On any given day, American military members engage in domestic law enforcement activities. Whether it’s patrolling the border, interdicting the flow of illegal drugs, monitoring internet file-sharing sites looking for potential child sex offenders, or representing the United States in federal court to enforce federal immigration laws, there has been a gradual encroachment by the military into civilian law enforcement matters. While these activities are often met with a presidential endorsement or a shrug of the shoulders by the American people, many of them are in fact a violation of federal law. The Posse Comitatus Act, passed by Congress at the end of Reconstruction, expressly prohibits the military from enforcing civilian laws. In practice, though, the Posse Comitatus Act is rarely, if ever, enforced. The judiciary is complicit in the weakening of the Posse Comitatus Act by both limiting what constitutes a violation of the Act and then refusing to apply the exclusionary rule to exclude any unlawfully obtained evidence when a violation does occur.
Nonetheless, as the military increasingly encroaches into American society, the purpose and enforcement of the Posse Comitatus Act via the exclusionary rule needs to be reexamined; otherwise, there may be little legal protection against a gradual erosion into military control. This Article makes a relatively straightforward argument: the Constitution affords each American a right to be free from military control and that the Posse Comitatus Act is an effort by Congress to protect that constitutional right. As a statute designed to safeguard a constitutional right, there must be an effective enforcement mechanism. The most appropriate enforcement mechanism available for violations of the Posse Comitatus Act is the exclusionary rule, which would allow courts to suppress evidence obtained in violation of the Posse Comitatus Act in order to deter similar encroachment in the future.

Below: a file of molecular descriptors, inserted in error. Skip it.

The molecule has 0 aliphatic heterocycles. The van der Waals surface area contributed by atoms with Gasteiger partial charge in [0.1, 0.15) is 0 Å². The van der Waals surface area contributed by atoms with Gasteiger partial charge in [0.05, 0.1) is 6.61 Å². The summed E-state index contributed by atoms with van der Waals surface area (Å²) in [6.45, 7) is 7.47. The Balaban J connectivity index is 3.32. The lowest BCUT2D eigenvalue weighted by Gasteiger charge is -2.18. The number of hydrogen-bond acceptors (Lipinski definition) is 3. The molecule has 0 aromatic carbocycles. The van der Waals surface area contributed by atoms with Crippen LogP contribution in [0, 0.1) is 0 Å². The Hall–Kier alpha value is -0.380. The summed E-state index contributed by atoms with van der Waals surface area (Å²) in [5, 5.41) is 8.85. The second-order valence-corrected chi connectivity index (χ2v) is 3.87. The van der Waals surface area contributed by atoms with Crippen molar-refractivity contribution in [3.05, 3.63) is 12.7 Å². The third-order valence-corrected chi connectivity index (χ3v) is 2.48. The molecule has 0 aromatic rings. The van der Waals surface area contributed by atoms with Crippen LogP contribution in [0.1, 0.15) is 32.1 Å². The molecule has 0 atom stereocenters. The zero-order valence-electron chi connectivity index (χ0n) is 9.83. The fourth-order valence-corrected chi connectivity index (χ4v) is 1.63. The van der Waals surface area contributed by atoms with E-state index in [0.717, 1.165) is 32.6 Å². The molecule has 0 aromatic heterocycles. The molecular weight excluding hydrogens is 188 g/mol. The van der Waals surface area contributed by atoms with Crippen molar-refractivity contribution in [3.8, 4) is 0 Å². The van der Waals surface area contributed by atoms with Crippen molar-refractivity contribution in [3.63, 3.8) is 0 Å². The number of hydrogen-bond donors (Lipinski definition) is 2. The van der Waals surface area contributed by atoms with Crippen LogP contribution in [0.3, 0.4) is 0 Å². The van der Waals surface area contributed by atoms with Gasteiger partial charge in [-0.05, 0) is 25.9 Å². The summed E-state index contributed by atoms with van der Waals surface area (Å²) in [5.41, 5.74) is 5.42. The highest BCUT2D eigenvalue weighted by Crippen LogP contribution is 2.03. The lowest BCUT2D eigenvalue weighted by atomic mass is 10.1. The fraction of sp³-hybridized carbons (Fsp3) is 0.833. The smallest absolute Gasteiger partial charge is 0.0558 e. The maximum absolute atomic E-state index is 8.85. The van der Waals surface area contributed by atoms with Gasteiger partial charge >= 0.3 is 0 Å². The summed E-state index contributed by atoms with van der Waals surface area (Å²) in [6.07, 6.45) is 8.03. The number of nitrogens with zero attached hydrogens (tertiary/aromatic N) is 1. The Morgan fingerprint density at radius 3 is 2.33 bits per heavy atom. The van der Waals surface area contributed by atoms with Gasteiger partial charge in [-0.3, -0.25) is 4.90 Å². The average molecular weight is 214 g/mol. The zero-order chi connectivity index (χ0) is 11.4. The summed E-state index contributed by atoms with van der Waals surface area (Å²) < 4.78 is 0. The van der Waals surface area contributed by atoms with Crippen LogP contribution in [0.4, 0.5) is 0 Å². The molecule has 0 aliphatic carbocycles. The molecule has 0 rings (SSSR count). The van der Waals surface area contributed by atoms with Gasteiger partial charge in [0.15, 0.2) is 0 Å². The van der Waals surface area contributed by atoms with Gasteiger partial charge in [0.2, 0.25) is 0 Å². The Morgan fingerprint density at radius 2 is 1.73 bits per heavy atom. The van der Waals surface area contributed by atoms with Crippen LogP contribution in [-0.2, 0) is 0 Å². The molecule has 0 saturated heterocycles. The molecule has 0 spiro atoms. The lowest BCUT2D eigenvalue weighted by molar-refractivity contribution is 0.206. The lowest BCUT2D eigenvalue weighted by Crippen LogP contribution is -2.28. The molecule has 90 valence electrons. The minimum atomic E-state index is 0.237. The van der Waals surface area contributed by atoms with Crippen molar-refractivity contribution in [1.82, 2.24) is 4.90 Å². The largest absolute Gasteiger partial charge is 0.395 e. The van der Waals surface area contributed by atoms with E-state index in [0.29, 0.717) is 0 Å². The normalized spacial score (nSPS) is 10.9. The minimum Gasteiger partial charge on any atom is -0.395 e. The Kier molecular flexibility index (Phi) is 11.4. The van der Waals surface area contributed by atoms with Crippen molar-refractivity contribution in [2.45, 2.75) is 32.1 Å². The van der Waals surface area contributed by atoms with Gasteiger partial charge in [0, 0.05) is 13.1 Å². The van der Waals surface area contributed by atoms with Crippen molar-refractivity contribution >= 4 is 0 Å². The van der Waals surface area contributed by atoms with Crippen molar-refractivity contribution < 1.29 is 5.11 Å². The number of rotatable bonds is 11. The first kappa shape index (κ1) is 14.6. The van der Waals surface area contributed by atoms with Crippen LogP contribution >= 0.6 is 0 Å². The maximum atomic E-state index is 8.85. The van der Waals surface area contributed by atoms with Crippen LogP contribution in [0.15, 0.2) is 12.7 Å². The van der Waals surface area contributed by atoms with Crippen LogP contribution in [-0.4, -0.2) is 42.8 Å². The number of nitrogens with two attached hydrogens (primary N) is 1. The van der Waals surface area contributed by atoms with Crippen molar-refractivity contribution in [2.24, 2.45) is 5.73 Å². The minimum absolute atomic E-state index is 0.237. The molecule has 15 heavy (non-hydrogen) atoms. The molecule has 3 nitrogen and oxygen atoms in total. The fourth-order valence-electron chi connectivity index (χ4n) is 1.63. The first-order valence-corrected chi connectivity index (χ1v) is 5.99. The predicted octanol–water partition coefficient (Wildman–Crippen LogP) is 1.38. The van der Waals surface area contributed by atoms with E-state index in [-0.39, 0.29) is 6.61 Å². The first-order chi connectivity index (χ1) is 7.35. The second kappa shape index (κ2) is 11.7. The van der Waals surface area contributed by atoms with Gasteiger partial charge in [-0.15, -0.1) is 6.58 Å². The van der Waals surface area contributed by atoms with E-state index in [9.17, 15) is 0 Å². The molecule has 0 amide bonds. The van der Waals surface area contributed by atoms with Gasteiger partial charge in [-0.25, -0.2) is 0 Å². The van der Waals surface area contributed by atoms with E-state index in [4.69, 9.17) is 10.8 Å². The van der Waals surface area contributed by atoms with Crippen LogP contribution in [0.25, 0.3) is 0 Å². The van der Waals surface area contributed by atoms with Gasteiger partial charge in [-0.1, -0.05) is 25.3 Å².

While seemingly straightforward, this argument is in fact novel. Courts and scholars have long struggled with the applicability of the exclusionary rule to the Posse Comitatus Act. Courts have been hesitant to place the Posse Comitatus Act in its true constitutional context and the growing trend is to apply the exclusionary rule only to the most egregious intentional Fourth and Fifth Amendment violations. This Article contributes to the discussion by grounding the Posse Comitatus Act in its constitutional context. By doing so, it supports the establishment of a Posse Comitatus Act exclusionary rule, built upon procedural due process, which serves to preserve the Posse Comitatus Act as an effective subconstitutional check protecting the right to be free from military control.
Defending Against the Military: The Posse Comitatus Act’s Exclusionary Rule,
Harv. Nat'l. Sec. J.
Available at: https://scholarship.law.campbell.edu/fac_sw/184